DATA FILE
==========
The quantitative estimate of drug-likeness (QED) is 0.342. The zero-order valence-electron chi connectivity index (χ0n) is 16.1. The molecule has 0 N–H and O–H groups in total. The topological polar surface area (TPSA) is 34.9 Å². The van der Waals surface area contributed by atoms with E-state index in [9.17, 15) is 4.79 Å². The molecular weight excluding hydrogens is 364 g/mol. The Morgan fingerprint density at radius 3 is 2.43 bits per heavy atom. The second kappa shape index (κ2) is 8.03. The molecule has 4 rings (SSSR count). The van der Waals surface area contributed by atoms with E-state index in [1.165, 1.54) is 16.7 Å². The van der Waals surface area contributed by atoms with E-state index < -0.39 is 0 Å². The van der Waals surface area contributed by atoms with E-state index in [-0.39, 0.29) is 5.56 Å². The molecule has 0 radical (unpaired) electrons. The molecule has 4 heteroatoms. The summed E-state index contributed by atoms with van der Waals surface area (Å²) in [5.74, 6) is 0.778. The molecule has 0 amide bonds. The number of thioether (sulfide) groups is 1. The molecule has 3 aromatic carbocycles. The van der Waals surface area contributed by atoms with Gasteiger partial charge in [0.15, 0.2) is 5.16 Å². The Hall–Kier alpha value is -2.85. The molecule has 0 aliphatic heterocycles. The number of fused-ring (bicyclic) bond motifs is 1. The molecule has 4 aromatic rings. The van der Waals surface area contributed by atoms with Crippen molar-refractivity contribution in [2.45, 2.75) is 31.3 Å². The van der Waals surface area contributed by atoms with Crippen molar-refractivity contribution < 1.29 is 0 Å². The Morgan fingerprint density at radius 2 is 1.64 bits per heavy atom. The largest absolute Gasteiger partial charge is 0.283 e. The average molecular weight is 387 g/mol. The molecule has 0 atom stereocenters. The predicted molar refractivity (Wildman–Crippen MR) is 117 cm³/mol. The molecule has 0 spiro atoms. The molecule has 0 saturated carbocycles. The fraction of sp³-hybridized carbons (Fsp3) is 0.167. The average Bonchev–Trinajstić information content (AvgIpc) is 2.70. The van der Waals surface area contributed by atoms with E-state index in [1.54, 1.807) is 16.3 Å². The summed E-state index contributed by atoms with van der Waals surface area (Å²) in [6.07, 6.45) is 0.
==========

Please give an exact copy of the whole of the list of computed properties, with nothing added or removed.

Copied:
The quantitative estimate of drug-likeness (QED) is 0.342. The zero-order valence-electron chi connectivity index (χ0n) is 16.1. The molecule has 0 N–H and O–H groups in total. The topological polar surface area (TPSA) is 34.9 Å². The van der Waals surface area contributed by atoms with E-state index in [9.17, 15) is 4.79 Å². The molecular weight excluding hydrogens is 364 g/mol. The Morgan fingerprint density at radius 3 is 2.43 bits per heavy atom. The second kappa shape index (κ2) is 8.03. The molecule has 4 rings (SSSR count). The van der Waals surface area contributed by atoms with E-state index in [1.165, 1.54) is 16.7 Å². The van der Waals surface area contributed by atoms with E-state index < -0.39 is 0 Å². The van der Waals surface area contributed by atoms with E-state index in [-0.39, 0.29) is 5.56 Å². The molecule has 0 radical (unpaired) electrons. The molecule has 4 heteroatoms. The summed E-state index contributed by atoms with van der Waals surface area (Å²) in [5.74, 6) is 0.778. The molecule has 0 amide bonds. The number of thioether (sulfide) groups is 1. The molecule has 3 aromatic carbocycles. The van der Waals surface area contributed by atoms with Gasteiger partial charge in [0.15, 0.2) is 5.16 Å². The Hall–Kier alpha value is -2.85. The molecule has 0 aliphatic heterocycles. The number of fused-ring (bicyclic) bond motifs is 1. The molecule has 4 aromatic rings. The van der Waals surface area contributed by atoms with Crippen molar-refractivity contribution in [2.45, 2.75) is 31.3 Å². The van der Waals surface area contributed by atoms with Crippen molar-refractivity contribution < 1.29 is 0 Å². The Morgan fingerprint density at radius 2 is 1.64 bits per heavy atom. The largest absolute Gasteiger partial charge is 0.283 e. The average molecular weight is 387 g/mol. The molecule has 0 atom stereocenters. The predicted molar refractivity (Wildman–Crippen MR) is 117 cm³/mol. The molecule has 0 spiro atoms. The molecule has 0 saturated carbocycles. The fraction of sp³-hybridized carbons (Fsp3) is 0.167. The average Bonchev–Trinajstić information content (AvgIpc) is 2.70. The van der Waals surface area contributed by atoms with E-state index in [1.54, 1.807) is 16.3 Å². The summed E-state index contributed by atoms with van der Waals surface area (Å²) in [6.07, 6.45) is 0.